Listen with Prejudice – Susanna Grant

I have been thinking a lot about listening. I don’t have time to listen to music properly any more – I always seem to have a pile of new CDs I haven’t got round to listening to – when I was young I listened to each new record for hours on end every day until I knew it back to front.

No matter how hard I try, MP3’s just aren’t the same as a CD or vinyl. The best way to listen to anything is with your eyes closed – some people seem to only listen to music on their mobile phones on the bus.

And that’s exactly what we’re addressing with Society of  Sound’s music club. The idea of having one beautifully recorded album a month that you can download without any compression and then burn onto a disc so you can have an actual CD with artwork is really appealing. You can listen to it properly for at least a month before even thinking about the next one.

This is a really creative time for the music industry, it has needed to change for a long time, everyone has agreed the old business model is obsolete and this leaves the door wide open for people to try new ones –something that Radiohead proved effortlessly with their In Rainbows album. Giving the rights back to Society of Sound artists once the month is up means they can record something unrestricted by any label and then distribute it as they want to.

We’re trying something new here, and in the words of the redoubtable Freddie Laker, come fly with us.


  • Christophe says:

    Sounds great. Look forward to some great releases

  • Matthew says:

    Sound quality is definitely part of the reason why music feels more disposable than it used to. Good to see that you’re adding some value back – and if you can do that in a way that benefits the artist as well as me, so much the better.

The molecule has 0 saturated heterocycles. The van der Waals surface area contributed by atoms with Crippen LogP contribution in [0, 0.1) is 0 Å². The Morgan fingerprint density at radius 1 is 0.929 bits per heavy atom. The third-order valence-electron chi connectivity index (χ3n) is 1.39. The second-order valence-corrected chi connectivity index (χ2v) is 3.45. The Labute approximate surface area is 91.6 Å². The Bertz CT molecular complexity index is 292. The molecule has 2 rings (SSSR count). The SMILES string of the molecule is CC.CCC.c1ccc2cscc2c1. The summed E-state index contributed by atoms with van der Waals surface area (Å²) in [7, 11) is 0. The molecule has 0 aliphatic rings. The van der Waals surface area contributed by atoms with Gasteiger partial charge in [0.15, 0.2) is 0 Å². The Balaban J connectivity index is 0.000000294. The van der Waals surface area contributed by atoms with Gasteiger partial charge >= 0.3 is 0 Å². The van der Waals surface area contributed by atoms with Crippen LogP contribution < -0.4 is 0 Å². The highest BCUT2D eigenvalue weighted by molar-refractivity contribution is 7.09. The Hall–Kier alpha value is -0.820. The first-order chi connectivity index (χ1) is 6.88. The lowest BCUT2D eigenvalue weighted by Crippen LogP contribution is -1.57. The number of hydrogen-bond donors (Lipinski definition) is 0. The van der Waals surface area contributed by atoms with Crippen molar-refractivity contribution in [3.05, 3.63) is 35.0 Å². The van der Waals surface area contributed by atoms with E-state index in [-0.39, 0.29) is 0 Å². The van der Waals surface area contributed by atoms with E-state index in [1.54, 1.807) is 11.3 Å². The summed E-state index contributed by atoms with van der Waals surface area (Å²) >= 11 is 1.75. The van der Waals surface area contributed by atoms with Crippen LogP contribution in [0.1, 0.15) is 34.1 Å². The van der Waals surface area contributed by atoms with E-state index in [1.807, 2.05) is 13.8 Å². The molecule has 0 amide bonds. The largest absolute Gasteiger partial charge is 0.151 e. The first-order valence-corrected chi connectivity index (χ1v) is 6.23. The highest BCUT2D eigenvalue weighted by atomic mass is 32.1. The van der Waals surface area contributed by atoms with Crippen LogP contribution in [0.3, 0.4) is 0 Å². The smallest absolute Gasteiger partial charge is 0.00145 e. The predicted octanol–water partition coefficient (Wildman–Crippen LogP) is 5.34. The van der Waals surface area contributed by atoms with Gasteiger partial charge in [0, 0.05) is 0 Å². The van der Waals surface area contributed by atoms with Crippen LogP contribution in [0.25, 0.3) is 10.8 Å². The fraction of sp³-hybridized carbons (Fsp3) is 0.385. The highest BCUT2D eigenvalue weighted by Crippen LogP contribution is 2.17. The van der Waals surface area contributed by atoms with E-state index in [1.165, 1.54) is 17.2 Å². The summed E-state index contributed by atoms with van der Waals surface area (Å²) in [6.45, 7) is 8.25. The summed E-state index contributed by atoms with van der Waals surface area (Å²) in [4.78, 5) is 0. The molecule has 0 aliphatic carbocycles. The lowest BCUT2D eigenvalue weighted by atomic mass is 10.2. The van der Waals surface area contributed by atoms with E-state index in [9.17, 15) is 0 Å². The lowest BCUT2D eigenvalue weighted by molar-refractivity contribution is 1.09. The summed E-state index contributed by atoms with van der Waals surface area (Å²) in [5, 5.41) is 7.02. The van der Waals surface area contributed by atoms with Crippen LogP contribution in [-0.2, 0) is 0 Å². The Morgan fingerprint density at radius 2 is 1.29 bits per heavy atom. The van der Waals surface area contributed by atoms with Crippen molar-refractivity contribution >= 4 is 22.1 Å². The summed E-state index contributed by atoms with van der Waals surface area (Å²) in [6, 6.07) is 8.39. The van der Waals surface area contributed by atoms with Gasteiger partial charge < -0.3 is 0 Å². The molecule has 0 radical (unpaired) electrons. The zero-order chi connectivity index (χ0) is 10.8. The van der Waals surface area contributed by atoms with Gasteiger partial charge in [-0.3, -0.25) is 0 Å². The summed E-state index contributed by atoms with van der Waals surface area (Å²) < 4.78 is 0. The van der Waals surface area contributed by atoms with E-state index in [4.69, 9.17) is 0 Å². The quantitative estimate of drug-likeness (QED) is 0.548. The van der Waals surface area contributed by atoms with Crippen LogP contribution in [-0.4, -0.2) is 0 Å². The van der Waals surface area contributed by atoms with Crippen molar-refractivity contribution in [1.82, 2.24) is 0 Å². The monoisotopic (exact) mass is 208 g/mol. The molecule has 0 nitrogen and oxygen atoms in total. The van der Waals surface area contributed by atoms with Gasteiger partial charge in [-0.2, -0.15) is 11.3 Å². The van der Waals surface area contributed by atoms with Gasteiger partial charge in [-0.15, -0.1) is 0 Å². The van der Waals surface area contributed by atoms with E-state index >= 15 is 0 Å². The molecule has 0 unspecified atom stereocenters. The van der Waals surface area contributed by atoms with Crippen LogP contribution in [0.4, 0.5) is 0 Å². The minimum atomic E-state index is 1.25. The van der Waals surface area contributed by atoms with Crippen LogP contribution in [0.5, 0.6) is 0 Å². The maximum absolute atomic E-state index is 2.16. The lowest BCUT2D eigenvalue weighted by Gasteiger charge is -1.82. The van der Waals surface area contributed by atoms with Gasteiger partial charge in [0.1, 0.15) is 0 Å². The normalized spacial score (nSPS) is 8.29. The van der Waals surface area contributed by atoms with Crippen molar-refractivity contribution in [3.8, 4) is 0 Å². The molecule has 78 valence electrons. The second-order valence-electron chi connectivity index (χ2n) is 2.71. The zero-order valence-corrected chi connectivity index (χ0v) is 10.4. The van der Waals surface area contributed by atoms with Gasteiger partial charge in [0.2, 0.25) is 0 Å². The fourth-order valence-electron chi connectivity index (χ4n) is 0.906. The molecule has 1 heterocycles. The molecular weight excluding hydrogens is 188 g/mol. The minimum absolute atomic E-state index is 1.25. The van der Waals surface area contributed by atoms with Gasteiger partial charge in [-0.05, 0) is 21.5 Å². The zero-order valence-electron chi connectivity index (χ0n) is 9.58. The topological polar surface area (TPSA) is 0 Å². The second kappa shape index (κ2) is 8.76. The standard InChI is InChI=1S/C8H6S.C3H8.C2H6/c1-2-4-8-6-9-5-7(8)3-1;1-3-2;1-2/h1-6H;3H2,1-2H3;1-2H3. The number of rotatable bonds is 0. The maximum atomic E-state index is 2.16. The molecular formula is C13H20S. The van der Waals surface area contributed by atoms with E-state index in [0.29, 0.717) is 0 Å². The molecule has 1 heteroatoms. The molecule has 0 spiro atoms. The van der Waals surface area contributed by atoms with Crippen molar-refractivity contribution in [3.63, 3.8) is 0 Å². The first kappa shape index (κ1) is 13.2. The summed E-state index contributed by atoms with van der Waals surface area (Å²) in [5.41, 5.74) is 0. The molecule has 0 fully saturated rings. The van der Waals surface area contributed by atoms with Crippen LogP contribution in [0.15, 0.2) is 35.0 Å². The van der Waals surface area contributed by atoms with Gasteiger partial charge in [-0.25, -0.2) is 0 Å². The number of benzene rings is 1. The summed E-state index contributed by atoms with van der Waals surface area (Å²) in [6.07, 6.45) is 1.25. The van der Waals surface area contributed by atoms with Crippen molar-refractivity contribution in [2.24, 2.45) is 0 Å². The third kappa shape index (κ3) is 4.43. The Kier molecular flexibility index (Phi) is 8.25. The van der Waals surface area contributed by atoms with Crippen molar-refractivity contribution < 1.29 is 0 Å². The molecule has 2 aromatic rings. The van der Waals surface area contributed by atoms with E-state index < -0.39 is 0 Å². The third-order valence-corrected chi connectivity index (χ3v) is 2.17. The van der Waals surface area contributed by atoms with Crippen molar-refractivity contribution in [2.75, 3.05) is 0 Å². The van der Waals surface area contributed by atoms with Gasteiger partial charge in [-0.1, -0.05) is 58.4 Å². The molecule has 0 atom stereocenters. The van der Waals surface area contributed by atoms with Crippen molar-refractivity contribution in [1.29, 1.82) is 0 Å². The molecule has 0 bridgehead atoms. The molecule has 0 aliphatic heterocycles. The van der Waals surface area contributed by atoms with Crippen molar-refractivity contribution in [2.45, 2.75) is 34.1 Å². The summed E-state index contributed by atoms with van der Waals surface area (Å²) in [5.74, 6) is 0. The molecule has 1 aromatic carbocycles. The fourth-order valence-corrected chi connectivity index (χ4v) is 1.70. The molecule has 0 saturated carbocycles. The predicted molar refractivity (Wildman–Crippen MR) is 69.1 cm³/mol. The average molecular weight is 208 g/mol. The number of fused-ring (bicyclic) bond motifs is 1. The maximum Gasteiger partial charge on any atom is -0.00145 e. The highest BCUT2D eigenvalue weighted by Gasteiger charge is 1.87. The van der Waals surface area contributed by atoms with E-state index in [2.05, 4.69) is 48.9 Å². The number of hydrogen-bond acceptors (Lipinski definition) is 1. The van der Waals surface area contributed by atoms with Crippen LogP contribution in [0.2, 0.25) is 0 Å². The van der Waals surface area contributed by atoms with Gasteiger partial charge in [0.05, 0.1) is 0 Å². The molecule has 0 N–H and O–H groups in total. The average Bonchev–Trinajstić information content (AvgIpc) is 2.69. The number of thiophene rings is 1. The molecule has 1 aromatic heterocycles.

• Jessie says:

    I just sort of stumbled across this club while I was visiting for one of my regular “gawking at speakers I wish I could afford” sessions, and I must say I fell inlove with the idea of this immediately. It’s rare these days that I have the time to sift through the saturated market to find good quality recordings by artists that are new to me, so this is a perfect opportunity for me to easily expand my collection.

    As you mentioned, Radiohead was really on to something when they released In Rainbows, and let’s not forget to give Trent Reznor due credit for his recent progressions with Nine Inch Nails becoming label free as well.

    Thank you for continuing the trend.

  • Bill says:

    I think this is a tremendous idea!

    I signed up on a trial basis and downloaded the first EP by Little Axe. I have to say that the sound quality is simply stunning, especially when played back on my B&W 703s :-)

    In fact, I liked it so much that I upgraded to the full service for a year – I really wanted the whole Little Axe album, and I’m excited about the possibilities of discovering new music that I know is well recorded and mastered, and not compressed in any way. Many modern CDs are so poorly mastered that I’ve been turning more to vinyl lately, and downloading compressed music just doesn’t appeal to me.